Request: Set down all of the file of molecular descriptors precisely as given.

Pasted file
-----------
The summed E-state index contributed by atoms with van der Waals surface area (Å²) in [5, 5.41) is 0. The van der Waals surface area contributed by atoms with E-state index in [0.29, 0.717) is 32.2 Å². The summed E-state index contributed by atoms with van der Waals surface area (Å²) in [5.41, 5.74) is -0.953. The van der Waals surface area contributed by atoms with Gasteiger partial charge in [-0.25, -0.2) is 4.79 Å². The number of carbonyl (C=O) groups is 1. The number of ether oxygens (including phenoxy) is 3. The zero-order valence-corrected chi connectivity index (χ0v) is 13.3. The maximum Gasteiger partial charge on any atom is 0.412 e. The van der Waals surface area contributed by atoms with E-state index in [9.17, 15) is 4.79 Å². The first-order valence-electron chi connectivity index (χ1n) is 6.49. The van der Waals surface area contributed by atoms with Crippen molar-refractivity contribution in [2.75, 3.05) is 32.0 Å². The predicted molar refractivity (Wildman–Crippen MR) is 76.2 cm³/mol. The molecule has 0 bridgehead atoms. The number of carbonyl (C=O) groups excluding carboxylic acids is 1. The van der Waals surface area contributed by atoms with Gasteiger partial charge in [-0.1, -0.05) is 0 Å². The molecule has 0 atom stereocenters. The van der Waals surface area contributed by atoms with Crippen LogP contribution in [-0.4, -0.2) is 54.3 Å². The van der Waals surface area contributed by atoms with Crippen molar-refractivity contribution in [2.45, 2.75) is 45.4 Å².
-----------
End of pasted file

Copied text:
The summed E-state index contributed by atoms with van der Waals surface area (Å²) in [5, 5.41) is 0. The van der Waals surface area contributed by atoms with E-state index in [0.29, 0.717) is 32.2 Å². The summed E-state index contributed by atoms with van der Waals surface area (Å²) in [5.41, 5.74) is -0.953. The van der Waals surface area contributed by atoms with Gasteiger partial charge in [-0.25, -0.2) is 4.79 Å². The number of carbonyl (C=O) groups is 1. The number of ether oxygens (including phenoxy) is 3. The zero-order valence-corrected chi connectivity index (χ0v) is 13.3. The maximum Gasteiger partial charge on any atom is 0.412 e. The van der Waals surface area contributed by atoms with E-state index in [9.17, 15) is 4.79 Å². The first-order valence-electron chi connectivity index (χ1n) is 6.49. The van der Waals surface area contributed by atoms with Crippen molar-refractivity contribution in [2.75, 3.05) is 32.0 Å². The predicted molar refractivity (Wildman–Crippen MR) is 76.2 cm³/mol. The molecule has 0 bridgehead atoms. The number of carbonyl (C=O) groups excluding carboxylic acids is 1. The van der Waals surface area contributed by atoms with Gasteiger partial charge in [-0.1, -0.05) is 0 Å². The molecule has 0 atom stereocenters. The van der Waals surface area contributed by atoms with Crippen LogP contribution in [-0.4, -0.2) is 54.3 Å². The van der Waals surface area contributed by atoms with Crippen molar-refractivity contribution in [2.45, 2.75) is 45.4 Å².